|Kozma, R.B. (1991). Learning with Media. Review of Educational Research, 61(2), 179-211.|
Will the world wide web become the first universal medium for communication and understanding? Or is it a medium that only expert readers will be able to benefit from?
These question arises from an interesting study that was detailed in Kozma’s (1991) study on learning and media. Bazerman (1985, as cited in Kozma, 1991) observed how scientists read professional material from their field. There was a highly evolved selection and narrowing process that was employed to get the information that was desired. I found it fascinating that the descriptions of expert readers analyzing text resembles the world wide web experience so closely (see Kozma, 1991, pgs.184-185). When searching for information on the world wide web, users must deal with the problem that the scientists faced in Bazerman’s study on a much larger scale. The vast amount of information that is obtainable demands that the user be proficient in disregarding extraneous or inappropriate data, while attending to and pursuing information that is relevant. Anyone who has searched the world wide web for information is aware of how much connected information is out there. If children and poor readers do not have the skills that expert readers have for finding relevant data, then the world wide web may be too vast for effective information retrieval. Information searches on the world wide web are still dependent upon reading skills.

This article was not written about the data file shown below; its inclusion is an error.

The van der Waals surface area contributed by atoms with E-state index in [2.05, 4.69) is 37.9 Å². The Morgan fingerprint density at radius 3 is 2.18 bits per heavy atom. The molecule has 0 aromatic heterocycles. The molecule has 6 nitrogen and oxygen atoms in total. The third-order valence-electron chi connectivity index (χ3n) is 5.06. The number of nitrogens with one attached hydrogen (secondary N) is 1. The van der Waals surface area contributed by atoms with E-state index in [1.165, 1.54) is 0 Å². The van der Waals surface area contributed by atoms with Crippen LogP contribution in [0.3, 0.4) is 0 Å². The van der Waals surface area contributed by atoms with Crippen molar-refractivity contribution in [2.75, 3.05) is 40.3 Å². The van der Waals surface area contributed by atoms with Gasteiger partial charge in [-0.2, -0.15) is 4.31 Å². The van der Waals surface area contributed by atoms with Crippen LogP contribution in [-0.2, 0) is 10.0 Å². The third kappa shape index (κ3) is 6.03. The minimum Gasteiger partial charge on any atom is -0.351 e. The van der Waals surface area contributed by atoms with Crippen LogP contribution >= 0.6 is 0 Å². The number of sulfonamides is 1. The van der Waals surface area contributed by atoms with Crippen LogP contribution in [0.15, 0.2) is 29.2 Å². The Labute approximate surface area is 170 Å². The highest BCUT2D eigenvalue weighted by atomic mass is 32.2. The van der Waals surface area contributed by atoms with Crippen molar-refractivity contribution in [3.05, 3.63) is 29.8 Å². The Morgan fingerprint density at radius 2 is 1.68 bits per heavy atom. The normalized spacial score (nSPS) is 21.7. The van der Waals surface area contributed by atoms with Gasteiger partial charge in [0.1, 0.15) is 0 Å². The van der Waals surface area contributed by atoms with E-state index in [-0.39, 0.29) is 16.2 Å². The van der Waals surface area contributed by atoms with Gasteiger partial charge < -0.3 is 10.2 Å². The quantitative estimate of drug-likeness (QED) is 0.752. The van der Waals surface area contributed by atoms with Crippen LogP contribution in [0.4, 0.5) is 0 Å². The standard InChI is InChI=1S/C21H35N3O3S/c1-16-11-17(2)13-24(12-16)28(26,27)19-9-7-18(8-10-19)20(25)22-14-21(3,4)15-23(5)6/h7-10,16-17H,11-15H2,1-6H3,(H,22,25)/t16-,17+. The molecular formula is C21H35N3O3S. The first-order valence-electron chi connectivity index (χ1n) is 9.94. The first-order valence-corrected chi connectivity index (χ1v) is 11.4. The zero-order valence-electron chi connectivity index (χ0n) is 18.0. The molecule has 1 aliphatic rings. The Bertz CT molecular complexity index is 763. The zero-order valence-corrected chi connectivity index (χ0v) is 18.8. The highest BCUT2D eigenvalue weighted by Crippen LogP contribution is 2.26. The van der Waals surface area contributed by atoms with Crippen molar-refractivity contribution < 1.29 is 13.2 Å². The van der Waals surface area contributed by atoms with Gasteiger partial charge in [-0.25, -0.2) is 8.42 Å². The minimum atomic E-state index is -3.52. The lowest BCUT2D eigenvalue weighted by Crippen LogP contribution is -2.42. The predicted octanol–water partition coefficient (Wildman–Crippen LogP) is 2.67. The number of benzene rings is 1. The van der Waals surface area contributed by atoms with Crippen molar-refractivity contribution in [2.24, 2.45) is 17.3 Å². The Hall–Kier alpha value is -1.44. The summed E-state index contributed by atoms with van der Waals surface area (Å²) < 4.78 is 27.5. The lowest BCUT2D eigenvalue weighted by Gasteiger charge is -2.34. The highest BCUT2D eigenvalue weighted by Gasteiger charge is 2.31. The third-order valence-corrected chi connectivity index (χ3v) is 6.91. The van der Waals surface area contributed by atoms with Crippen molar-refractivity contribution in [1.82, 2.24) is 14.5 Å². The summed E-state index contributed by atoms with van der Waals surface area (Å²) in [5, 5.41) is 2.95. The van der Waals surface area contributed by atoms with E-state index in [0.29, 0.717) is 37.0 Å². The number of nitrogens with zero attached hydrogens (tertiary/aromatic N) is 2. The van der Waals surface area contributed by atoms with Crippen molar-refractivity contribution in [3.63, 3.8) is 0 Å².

With hypertext, we have an entirely new way of “reading”. It is different than traditional text in that it is non-linear. Connections between chunks of data are multidirectional. Flow is controlled by the user, not the author. Kozma (1991) describes how the stability of text aides poor readers. It provides a context in which comprehension can be reinforced by reviewing the written word or varying the speed of input. With the world wide web, this important base from which these strategies are used is eliminated. There is no stability of text in hypertext. It is very easy to “get lost” when navigating through mazes of information to the point that regressing for comprehension is not always possible. How does one clarify meaning in that case? Being a hypertextual environment, it may entail beginning a new trail to search for meaning. A poor reader may find this process overwhelming.
Thankfully, I believe that hypertext and multimedia have become much more advanced and accessible since Kozma (1991) wrote his article. Specifically, CD-ROM’s such as the “Living Books” series combine the foundation of text-based literacy with the benefits of hypertext: stability of text, and the presentation of audio and visual information, which “provides additional, complementary information” (Kozma, 1991, p.192). The world wide web allows the weak reader to modify the pace of presentation and the direction of learning, while increase comprehension and recall through the use of visual aides such as graphics or movie clips.
In answer to the questions posed at the beginning of this paper, I believe
that the world wide web has the power to reduce illiteracy and improve
communicative skills for those who are weaker readers. If this is found
to be true, then further investigation could examine whether or not the
relationship is reciprocal:. That is, will weak readers who improve their
skills through the use of multimedia transfer those skills to text-only